The open slather of the internet has introduced an avalanche of competing and conflicting challenges, from online bullying and trolling to privacy concerns and corporate espionage.
The extent to which the state should intervene in our lives is an issue that will remain a part of political debate. Government intervention in respect to taxation, and the programs on which revenue generated will be spent, will be a critical element in the 2019 federal election. A new dimension has emerged that demands state intervention, yet our political discourse has been extremely slow in coming to terms with the issue.
In China, the use of artificial intelligence to monitor its citizens, and the emerging social credit system which will justify its expanding role in their lives, will one day realise a synthesis of Orwell’s dystopian visions Animal Farm and Nineteen Eighty-Four. Those who follow such things in ‘freer’ societies consider these increasingly evident features of modern China with concern. Surveillance of unknowing citizens has been a growing feature across all societies, however, for well over a decade.
The recently released book The Age of Surveillance Capitalism: The Fight for a Human Future at the New Frontier of Power provides an excellent perspective on the evolution of this problem, and the extent of the danger. It was Google that first developed a ‘one-way mirror’ that used automation to deduce the thoughts, feelings, intentions and interests of individuals and groups, to behavioural data without the users’ consent or, in most cases, awareness.
The dangers increasingly evident on the internet, a recently developed and dynamically evolving paradigm which remains difficult to limit and harder to police, and not limited to issues of privacy. The internet is a domain that encourages the darker angels in human kind, as threats and intimidation can take place behind the veil of anonymity.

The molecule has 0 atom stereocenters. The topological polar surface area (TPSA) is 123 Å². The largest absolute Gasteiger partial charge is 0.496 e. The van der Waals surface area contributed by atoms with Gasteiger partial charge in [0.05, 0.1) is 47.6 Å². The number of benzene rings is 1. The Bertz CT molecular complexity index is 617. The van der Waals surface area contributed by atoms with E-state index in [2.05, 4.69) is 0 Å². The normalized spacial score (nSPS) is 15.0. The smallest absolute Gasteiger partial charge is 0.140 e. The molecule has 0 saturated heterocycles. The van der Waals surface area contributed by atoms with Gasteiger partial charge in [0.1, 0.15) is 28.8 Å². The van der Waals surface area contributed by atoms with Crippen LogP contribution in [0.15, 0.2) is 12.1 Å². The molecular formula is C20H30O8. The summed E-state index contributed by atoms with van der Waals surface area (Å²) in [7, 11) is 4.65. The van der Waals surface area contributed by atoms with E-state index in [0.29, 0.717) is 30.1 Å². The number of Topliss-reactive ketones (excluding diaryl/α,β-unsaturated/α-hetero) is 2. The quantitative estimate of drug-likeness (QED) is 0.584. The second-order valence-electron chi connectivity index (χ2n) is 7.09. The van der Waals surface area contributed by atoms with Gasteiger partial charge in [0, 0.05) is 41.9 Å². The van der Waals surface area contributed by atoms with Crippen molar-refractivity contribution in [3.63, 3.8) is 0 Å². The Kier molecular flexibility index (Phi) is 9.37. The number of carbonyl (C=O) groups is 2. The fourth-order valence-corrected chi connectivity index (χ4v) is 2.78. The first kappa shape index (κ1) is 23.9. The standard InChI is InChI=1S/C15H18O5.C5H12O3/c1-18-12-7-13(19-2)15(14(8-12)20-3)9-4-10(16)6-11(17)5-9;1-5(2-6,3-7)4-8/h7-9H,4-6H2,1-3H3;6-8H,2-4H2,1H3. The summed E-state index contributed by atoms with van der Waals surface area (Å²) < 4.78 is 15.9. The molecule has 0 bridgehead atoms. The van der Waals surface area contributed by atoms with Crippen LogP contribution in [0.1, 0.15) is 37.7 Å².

Incidences of bullying are increasing and common, and have a real impact on the actual health and wellbeing of people.
Many school children, in particular, are struggling to cope with such insidious behaviour. Unlike the school yard, monitoring of online bullying is largely beyond the collective capacity of parents, teachers and police. Too many victims have failed to cope with sustained attacks from those who enjoy the faceless, distant refuge the internet provides.
Corporations and governments are similarly at risk. The integrity of our democratic systems can more easily be compromised because of the internet, and corporate espionage can be achieved from a safer distance. Both business and governments are better equipped, and apparently more determined, to protect themselves from attack. Individuals, on the other hand, enjoy limited protection in a limitless space.
This new dimension needs the urgent attention of legislators, and should feature prominently in political debate. Indeed, it is surprising this does not demand considerable attention. Is the internet considered too large a beast to pacify or temper? Is the mastery of it beyond our contemplation, or its transnational nature beyond the wisdom of the current generation of leaders?
Too much is at stake for it to continue to be ignored in public debate but thus far, the contribution of either side of politics has been subdued. As the conservatives are less inclined to intervention and regulation, debate on this issue will need to be led by progressive parties. When this new dimension finally becomes a subject of political debate, old adages are sure to be applied to this new issue. One side will be accused of negligent abandon, the other of encouraging a nanny state.
As the internet has no conscience, intervention is needed. The relationship between the state and the internet will be a question that defines the society that will emerge over coming decades. It is a debate we need to have.